ANCHORAGE, Alaska (BP)–Those who serve God in Alaska tend to count their years in the frontier state in terms of how many winters they’ve weathered, and for Mike Procter, the new executive director of the Alaska Baptist Convention, this is the 25th winter.
Winters in Alaska are long, cold and dark, with snow starting in October and staying on the ground through April, Procter said, but the overwhelming number of lost people and a sure call from God is what keeps him there.
Procter will succeed David Baldwin, who is retiring Dec. 31 after 10 years as executive director and 29 years of service in Alaska. Since 2002, Procter has served as the convention’s director of missions and church planting, and before that he served 10 years as director of missions for the Chugach Baptist Association in Anchorage.
About 25 years ago, Procter and his wife Rebecca were serving with the Home Mission Board (now North American Mission Board) at a church in northern Nevada when the board asked them to move to Alaska, where he would serve as pastor of Glacier Valley Baptist Church in Juneau.
“The work is wide open,” Procter said of the potential for evangelism and ministry in Alaska. “Everywhere you look, everywhere you go, you have great opportunities to witness and to share with people and to minister to people.
“Ninety-seven percent of our people are unchurched. We have 100 villages, communities that have no church of any type,” he told Baptist Press. “We don’t have a lot of the misconceptions or the societal expectations with regard to churches and Christians that they have in the lower 48 states.”
In a southern state, for instance, if a family stays home on Sunday morning instead of going to church, a neighbor might wonder what’s wrong, Procter said. But in Alaska, if a family goes to church on Sunday morning, neighbors ask, “What is wrong with them?”
Procter earned a doctorate and a master’s degree from International Theological Seminary in El Monte, Calif., and a bachelor’s degree from California Baptist University in Riverside. In addition to pastoral positions in Alaska, Nevada, California and Germany, Procter has served as an adjunct professor at Alaska Baptist Native School of Theology and Alaska Baptist College.
Given his experience in the state, Procter is more prepared than most for the challenges he’ll face as executive director. He already knows much of what to expect.
“Transportation in the state is a challenge. Those 100 villages, none of them are connected by road. The only way to get there is to fly or take a boat. That’s always a challenge,” he said. “The cost of living in the villages is very high. A gallon of milk can cost you anywhere from $10 to $12. A gallon of gas will cost you $7 to $10. A loaf of store brand bread will cost $3 or $3.50.
“Where I live in Anchorage, we’ve got everything. We’ve got McDonald’s and Taco Bell and Sam’s Club and Walmart. But in the villages, that’s where it’s tough,” Procter said.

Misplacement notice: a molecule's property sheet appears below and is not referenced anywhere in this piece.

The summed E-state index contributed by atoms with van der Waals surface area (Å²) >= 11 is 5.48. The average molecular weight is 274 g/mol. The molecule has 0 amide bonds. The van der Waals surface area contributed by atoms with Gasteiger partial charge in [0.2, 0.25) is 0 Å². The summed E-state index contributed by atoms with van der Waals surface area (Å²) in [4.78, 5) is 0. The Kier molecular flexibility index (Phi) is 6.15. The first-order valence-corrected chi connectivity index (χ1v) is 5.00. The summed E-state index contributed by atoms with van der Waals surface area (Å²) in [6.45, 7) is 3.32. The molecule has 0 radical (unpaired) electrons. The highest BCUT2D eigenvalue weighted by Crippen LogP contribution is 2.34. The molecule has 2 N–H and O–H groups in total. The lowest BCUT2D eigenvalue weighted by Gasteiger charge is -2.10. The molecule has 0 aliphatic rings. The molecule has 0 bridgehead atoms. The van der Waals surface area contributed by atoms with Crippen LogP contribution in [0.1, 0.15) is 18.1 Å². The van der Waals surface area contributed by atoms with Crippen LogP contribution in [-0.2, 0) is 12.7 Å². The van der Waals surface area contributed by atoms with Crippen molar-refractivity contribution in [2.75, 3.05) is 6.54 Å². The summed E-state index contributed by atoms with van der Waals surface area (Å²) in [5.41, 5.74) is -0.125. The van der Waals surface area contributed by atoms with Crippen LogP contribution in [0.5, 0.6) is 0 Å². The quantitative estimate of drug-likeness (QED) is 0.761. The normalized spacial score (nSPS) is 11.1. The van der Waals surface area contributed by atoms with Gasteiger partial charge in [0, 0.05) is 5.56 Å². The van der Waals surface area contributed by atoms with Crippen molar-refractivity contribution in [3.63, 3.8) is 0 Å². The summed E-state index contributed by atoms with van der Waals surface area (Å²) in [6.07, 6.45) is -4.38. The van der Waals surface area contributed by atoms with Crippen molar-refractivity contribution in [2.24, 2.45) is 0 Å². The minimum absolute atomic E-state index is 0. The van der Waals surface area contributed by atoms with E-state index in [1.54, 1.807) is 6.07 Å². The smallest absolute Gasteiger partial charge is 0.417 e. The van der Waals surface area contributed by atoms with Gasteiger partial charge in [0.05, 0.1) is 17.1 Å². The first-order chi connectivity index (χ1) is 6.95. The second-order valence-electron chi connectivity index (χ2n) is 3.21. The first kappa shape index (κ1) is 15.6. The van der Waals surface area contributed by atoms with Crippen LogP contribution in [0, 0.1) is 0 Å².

Procter drafted a list of questions to present to people who think they may want to serve in Alaska, and it’s a list he felt compelled to compile because of the uniqueness of the environment.
First, the person must sense a real and strong call of God to serve in Alaska, and the spouse must sense it, too. Alaska is a long way from home in most cases, and Procter advises prospective pastors to plan to save for up to three years to afford to take their families on a vacation to the lower 48 states.
“If you are used to going to grandma’s or mom’s for Christmas, Thanksgiving or special occasions, realize that this will not happen,” Procter wrote. “If there is a death in the family, often only one person can attend the funeral.”
Also, Procter makes known that most of the congregations in the Alaska Baptist Convention average fewer than 75 people in attendance on Sunday mornings and 75 percent of the churches need a pastor with outside income either by serving as a bivocational pastor, having some type of retirement or the wife working outside the home.
It’s also important to know, Procter said, that isolation and smallness of the congregations and most communities is a significant factor. The schools are small, too, sometimes with multiple grades in one classroom and lacking the sports programs, music opportunities, computer labs and after-school programs common at larger schools.
Those who serve in Alaska also must be prepared to minister cross-culturally, Procter said, as Alaska is home to three major cultures — Eskimo, Indian and Aleut — with numerous subcultures.
The state certainly is unique. For instance:
— Alaska has more coastline that the rest of the United States combined.
— The four largest employers in the state are government, oil, fishing and tourism.
— The total state population is 670,000, with the three largest cities being Anchorage, Fairbanks and Juneau.
— Many communities do not yet have electricity, indoor plumbing or running water.
— Some communities can get up to 300 inches of rain and 30 feet of snow a year.
Counting constituted churches, missions, preaching points and Bible studies, the Alaska Baptist Convention has 110 congregations, Procter said, so the work is only beginning.
Among his priorities as executive director, Procter said, is an effort to reevaluate the convention’s strategies and structure in light of the Great Commission Resurgence Task Force report adopted by the Southern Baptist Convention in June.
“We are going to be looking at how we’re going to be able to resource, serve and partner with our churches in these areas: seeking Christ, sharing Christ, strengthening congregations, starting congregations and sending Christians,” he said. “We’re going to be developing our strategies based around those five areas.”
Procter also had a message for Southern Baptists: “Just tell them, ‘Thank you for supporting the Cooperative Program and Annie Armstrong, and keep it up.'”
Erin Roach is an assistant editor of Baptist Press.